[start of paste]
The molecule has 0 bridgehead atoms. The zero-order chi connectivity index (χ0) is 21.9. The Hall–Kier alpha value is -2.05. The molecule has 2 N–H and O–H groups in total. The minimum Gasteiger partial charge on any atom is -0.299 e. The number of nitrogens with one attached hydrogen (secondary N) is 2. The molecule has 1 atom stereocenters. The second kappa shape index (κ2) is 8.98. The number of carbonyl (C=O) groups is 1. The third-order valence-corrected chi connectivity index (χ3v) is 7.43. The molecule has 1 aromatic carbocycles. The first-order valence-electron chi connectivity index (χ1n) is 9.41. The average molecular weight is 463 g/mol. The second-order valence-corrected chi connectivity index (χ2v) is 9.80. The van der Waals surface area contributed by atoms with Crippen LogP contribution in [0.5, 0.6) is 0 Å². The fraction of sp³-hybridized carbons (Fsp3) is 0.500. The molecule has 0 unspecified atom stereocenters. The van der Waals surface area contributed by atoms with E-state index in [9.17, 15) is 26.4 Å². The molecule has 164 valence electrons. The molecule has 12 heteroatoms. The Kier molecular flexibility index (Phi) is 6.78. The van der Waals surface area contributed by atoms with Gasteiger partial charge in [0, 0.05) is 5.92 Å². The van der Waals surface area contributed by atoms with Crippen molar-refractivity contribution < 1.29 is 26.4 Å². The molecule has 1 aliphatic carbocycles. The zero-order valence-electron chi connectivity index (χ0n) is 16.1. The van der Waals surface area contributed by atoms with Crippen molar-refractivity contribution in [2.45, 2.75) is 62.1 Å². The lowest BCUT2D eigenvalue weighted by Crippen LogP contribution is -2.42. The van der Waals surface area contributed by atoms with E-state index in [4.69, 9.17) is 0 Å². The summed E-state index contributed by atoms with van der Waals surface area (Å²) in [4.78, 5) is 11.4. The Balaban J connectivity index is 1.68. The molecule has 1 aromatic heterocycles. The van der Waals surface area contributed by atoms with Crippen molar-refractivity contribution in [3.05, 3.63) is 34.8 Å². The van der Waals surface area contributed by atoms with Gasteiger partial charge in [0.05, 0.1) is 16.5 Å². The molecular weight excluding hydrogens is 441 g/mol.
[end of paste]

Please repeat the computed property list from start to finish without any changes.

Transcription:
The molecule has 0 bridgehead atoms. The zero-order chi connectivity index (χ0) is 21.9. The Hall–Kier alpha value is -2.05. The molecule has 2 N–H and O–H groups in total. The minimum Gasteiger partial charge on any atom is -0.299 e. The number of nitrogens with one attached hydrogen (secondary N) is 2. The molecule has 1 atom stereocenters. The second kappa shape index (κ2) is 8.98. The number of carbonyl (C=O) groups is 1. The third-order valence-corrected chi connectivity index (χ3v) is 7.43. The molecule has 1 aromatic carbocycles. The first-order valence-electron chi connectivity index (χ1n) is 9.41. The average molecular weight is 463 g/mol. The second-order valence-corrected chi connectivity index (χ2v) is 9.80. The van der Waals surface area contributed by atoms with Crippen LogP contribution in [0.5, 0.6) is 0 Å². The fraction of sp³-hybridized carbons (Fsp3) is 0.500. The molecule has 0 unspecified atom stereocenters. The van der Waals surface area contributed by atoms with E-state index in [9.17, 15) is 26.4 Å². The molecule has 164 valence electrons. The molecule has 12 heteroatoms. The Kier molecular flexibility index (Phi) is 6.78. The van der Waals surface area contributed by atoms with Gasteiger partial charge in [0, 0.05) is 5.92 Å². The van der Waals surface area contributed by atoms with Crippen molar-refractivity contribution < 1.29 is 26.4 Å². The molecule has 1 aliphatic carbocycles. The zero-order valence-electron chi connectivity index (χ0n) is 16.1. The van der Waals surface area contributed by atoms with Crippen molar-refractivity contribution in [2.45, 2.75) is 62.1 Å². The lowest BCUT2D eigenvalue weighted by Crippen LogP contribution is -2.42. The van der Waals surface area contributed by atoms with E-state index in [4.69, 9.17) is 0 Å². The summed E-state index contributed by atoms with van der Waals surface area (Å²) in [4.78, 5) is 11.4. The Balaban J connectivity index is 1.68. The molecule has 1 aromatic heterocycles. The van der Waals surface area contributed by atoms with Crippen molar-refractivity contribution in [3.05, 3.63) is 34.8 Å². The van der Waals surface area contributed by atoms with Gasteiger partial charge in [0.05, 0.1) is 16.5 Å². The molecular weight excluding hydrogens is 441 g/mol.